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This past March, the Apache Software Foundation celebrated a significant milestone in its history: 20 years as a preeminent organization in the world of open source software.

Back in San Francisco in 1999, the original 21 founders, including members of the Apache Group (creators of the Apache HTTP Server) formed The Apache Software Foundation. The Apache HTTP Server project continues to be one of the best known of the ASF's 350 projects, with 80 million Websites being served by this platform.

This week in Las Vegas was the ApacheCon North America event, where over 600 attendees, including quite a few of those original founders, gathered together to participate in scores of technical talks and hackathons, as well as reflect on the last two decades.

ASF Founder Brian Behlendorf cuts the ceremonial 20-year birthday cake at this year ASF Founder Brian Behlendorf cuts the ceremonial 20-year birthday cake at this year's ApacheCon North America.

Red Hat's involvement in the ASF has been a long and storied one. A proud sponsor of the ASF, Red Hat has also has many people involved in the organization over the years. Currently in the Open Source Program Office, Rich Bowen, the Community Liaison for the CentOS Project, serves as the VP of Conferences for the ASF.

Among the many free and open source software projects Red Hat is involved with, are several ASF projects. These include:

  • Apache ActiveMQ A popular multi-protocol, Java-based messaging server. It supports industry-standard protocols so users get the benefits of client choices across a broad range of languages and platforms.
  • Apache ActiveMQ Artemis A tool to build a multi-protocol, embeddable, clustered, asynchronous messaging system.
  • Apache Camel A framework for message-oriented middleware with a rule-based routing and mediation engine that provides a Java object-based implementation of the Enterprise Integration Patterns using an application programming interface to configure routing and mediation rules.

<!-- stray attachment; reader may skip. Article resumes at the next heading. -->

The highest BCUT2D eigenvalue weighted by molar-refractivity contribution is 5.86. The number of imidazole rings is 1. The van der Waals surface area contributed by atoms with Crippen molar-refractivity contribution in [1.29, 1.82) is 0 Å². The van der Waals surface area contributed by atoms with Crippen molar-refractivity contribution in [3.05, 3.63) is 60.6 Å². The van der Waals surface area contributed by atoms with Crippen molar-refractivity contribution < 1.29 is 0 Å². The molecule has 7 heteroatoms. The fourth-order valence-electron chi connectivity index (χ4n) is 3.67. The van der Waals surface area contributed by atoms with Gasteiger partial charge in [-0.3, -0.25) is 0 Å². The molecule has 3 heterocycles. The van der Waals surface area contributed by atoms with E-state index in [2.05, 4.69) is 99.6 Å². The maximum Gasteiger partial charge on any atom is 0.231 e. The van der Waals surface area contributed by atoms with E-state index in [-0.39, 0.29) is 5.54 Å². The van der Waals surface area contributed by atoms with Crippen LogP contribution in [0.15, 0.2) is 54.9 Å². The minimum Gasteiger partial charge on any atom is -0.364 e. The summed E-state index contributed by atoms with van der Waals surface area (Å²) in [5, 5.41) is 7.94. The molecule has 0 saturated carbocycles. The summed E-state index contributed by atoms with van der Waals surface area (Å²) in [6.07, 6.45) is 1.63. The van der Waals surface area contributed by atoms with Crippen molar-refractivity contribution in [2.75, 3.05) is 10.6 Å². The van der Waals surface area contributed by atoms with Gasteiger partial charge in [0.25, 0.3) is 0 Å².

• Apache CXF A fully featured Web services framework.
  • Apache Kafka A stream-processing software platform written in Scala and Java. The project aims to provide a unified, high-throughput, low-latency platform for handling real-time data feeds.
  • Apache Karaf A small Open Services Gateway initiative-based runtime that provides a lightweight container onto which various components and applications can be deployed.
  • Apache ServiceMix An enterprise-class open-source distributed enterprise service bus, which implements a communication system between mutually interacting software applications in a service-oriented architecture.
  • Apache Tomcat A Java application server that is lightweight and compatible with applications developed in a number of frameworks including Spring. Tomcat has both lightweight application server functionality and web connectivity, allowing it to handle website requests and run applications within a single environment.

The ASF has always distinguished itself by maintaining a consistent mode of project governance and evolution, known as "The Apache Way." This process is something that I have been admittedly skeptical about in the past, because I felt it was too much overhead and bureaucracy. But, having been a community manager for quite some time myself, I have readily changed my mind. Consistency within community projects is very important to the overall health of any community, and the ASF through the Apache Way provides a shining example of that.

For more ASF celebrations, consider attending the upcoming ApacheCon Europe event on October 22-24, 2019 in Berlin, Germany.


About the author

Brian Proffitt is a Manager within Red Hat's Open Source Program Office, focusing on content generation, community metrics, and special projects. Brian's experience with community management includes knowledge of community onboarding, community health, and business alignment. Prior to joining Red Hat in 2014, he was a technology journalist with a focus on Linux and open source, and the author of 22 consumer technology books.